But there’s one thing I do know and that is the last ten days has made for a sour end to what should’ve been a special year for the Mets.
As Brandon Nimmo essentially said last night, nobody cares they won 101 games. They care they only won one playoff game and are now on their living room sofas.
And, he’s right - they were not close to winning a championship in the end.
But it’s bigger than that.
The Mets failed to seize their moment. It was all right there in front of them ten days ago and in that span their season completely fell apart. They didn’t do it then, were forced to settle for a series nobody ever thought they would play in, and didn’t do it now either. They had the home crowd in their corner, and it was the customer who seemed to have more energy than the product.
For a second weekend in a row at that.
So, what now?
The Mets have serious issues to deal with in the rotation, including one with a generational talent in deGrom. Hell, it’s not even clear he wants to be with the team going forward.
They also need to determine if Carlos Carrasco’s option should be picked up, what to do with Chris Bassitt, whether or not to offer Taijuan Walker a new contract, and what plan A, B, C and D are to replace all of them should they depart.
Then there are the Brandon Nimmo and Edwin Díaz situations, finding a real designated hitter and reconstructing a bullpen which was a weak link for the majority of the season. Perhaps they can show some good will in extending both Jeff McNeil and Pete Alonso and creating cost certainty with them for the long-term ahead of addressing all of these needs.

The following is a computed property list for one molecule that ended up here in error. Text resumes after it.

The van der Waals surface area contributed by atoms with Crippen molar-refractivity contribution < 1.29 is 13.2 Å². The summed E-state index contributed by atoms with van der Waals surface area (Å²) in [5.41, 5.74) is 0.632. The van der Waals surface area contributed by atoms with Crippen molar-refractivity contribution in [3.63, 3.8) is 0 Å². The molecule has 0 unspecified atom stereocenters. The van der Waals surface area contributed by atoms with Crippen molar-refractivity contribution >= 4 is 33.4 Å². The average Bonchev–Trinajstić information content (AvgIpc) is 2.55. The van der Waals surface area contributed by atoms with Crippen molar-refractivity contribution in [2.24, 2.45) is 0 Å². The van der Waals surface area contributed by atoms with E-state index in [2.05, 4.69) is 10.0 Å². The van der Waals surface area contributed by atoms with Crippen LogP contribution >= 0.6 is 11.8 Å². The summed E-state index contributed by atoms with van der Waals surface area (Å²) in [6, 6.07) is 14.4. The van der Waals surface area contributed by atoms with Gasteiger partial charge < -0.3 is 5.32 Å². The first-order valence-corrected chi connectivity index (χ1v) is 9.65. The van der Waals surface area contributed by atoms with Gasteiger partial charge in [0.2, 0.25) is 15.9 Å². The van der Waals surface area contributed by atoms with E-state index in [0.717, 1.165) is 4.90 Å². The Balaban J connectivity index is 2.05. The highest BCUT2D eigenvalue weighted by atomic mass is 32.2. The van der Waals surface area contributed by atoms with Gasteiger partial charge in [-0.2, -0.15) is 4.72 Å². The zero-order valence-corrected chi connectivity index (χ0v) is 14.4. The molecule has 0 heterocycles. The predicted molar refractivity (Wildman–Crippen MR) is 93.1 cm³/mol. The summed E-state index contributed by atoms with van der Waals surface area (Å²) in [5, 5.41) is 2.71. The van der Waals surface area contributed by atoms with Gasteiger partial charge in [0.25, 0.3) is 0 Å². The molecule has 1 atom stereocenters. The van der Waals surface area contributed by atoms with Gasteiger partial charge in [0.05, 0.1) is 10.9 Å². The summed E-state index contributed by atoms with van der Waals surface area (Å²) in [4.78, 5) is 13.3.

The Braves certainly don’t have any issue wanting to and extending their home grown stars. After all, risk is a part of the game. And sometimes the worst move of all is the chance they never take.
The Mets need to find a happy medium between taking risks and being risk averse (see this past summer’s trade deadline) both in their long-term contracts and in their willingness to make trades.
The Mets also have to think about what all of this looks like from the outside, as the optics are not good for this franchise yet again with the low point coming in the form of desperation from the Mets and their manager when they accused Joe Musgrove of using foreign substances in the sixth inning on Sunday.
That’s what a 101-win season amounted to on Sunday: Pure desperation.
After all, this is a business which depends on it’s reputation, and while the Mets have made strides in restoring that faith among the fanbase, the story remains, “same ol’ Mets” in the end.
With the quick exit from the playoffs, a 36th straight season without a championship, being at least 12 months away from their next chance and the need to quickly fix the optics, tenor and tone around the club yet again after another sad ending to a season, this is as big of a winter for the Mets as there has ever been.
After all, 101 wins is only as good as what a team makes of them in the playoffs. And the Mets turned those 101 wins into dust.